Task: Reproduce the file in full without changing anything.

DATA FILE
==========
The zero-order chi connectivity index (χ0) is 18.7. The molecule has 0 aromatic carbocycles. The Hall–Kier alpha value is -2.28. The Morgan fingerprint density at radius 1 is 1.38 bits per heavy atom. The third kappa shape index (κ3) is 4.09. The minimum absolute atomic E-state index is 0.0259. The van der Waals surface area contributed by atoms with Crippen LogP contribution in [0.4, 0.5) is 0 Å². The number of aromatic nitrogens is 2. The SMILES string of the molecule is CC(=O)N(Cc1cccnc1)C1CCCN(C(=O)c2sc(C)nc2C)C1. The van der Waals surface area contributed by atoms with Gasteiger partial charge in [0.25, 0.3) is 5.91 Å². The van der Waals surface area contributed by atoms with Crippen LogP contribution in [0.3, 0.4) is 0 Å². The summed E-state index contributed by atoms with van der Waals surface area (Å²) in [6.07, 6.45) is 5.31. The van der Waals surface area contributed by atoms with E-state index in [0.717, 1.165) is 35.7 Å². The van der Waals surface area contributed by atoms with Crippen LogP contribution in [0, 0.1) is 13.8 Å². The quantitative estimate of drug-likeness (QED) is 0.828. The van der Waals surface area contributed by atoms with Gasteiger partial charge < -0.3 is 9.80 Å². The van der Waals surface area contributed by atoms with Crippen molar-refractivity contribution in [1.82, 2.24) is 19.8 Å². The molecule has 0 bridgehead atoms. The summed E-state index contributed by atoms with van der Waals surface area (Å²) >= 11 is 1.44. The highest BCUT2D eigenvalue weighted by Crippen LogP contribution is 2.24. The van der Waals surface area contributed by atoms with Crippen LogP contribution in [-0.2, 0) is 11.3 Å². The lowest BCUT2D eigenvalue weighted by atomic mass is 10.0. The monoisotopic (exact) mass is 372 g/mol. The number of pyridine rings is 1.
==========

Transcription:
The zero-order chi connectivity index (χ0) is 18.7. The molecule has 0 aromatic carbocycles. The Hall–Kier alpha value is -2.28. The Morgan fingerprint density at radius 1 is 1.38 bits per heavy atom. The third kappa shape index (κ3) is 4.09. The minimum absolute atomic E-state index is 0.0259. The van der Waals surface area contributed by atoms with Crippen LogP contribution in [0.4, 0.5) is 0 Å². The number of aromatic nitrogens is 2. The SMILES string of the molecule is CC(=O)N(Cc1cccnc1)C1CCCN(C(=O)c2sc(C)nc2C)C1. The van der Waals surface area contributed by atoms with Gasteiger partial charge in [0.25, 0.3) is 5.91 Å². The van der Waals surface area contributed by atoms with Crippen LogP contribution in [0.3, 0.4) is 0 Å². The summed E-state index contributed by atoms with van der Waals surface area (Å²) in [6.07, 6.45) is 5.31. The van der Waals surface area contributed by atoms with E-state index in [0.717, 1.165) is 35.7 Å². The van der Waals surface area contributed by atoms with Crippen LogP contribution in [0, 0.1) is 13.8 Å². The quantitative estimate of drug-likeness (QED) is 0.828. The van der Waals surface area contributed by atoms with Gasteiger partial charge < -0.3 is 9.80 Å². The van der Waals surface area contributed by atoms with Crippen molar-refractivity contribution in [1.82, 2.24) is 19.8 Å². The molecule has 0 bridgehead atoms. The summed E-state index contributed by atoms with van der Waals surface area (Å²) >= 11 is 1.44. The highest BCUT2D eigenvalue weighted by Crippen LogP contribution is 2.24. The van der Waals surface area contributed by atoms with Crippen LogP contribution in [-0.2, 0) is 11.3 Å². The lowest BCUT2D eigenvalue weighted by atomic mass is 10.0. The monoisotopic (exact) mass is 372 g/mol. The number of pyridine rings is 1.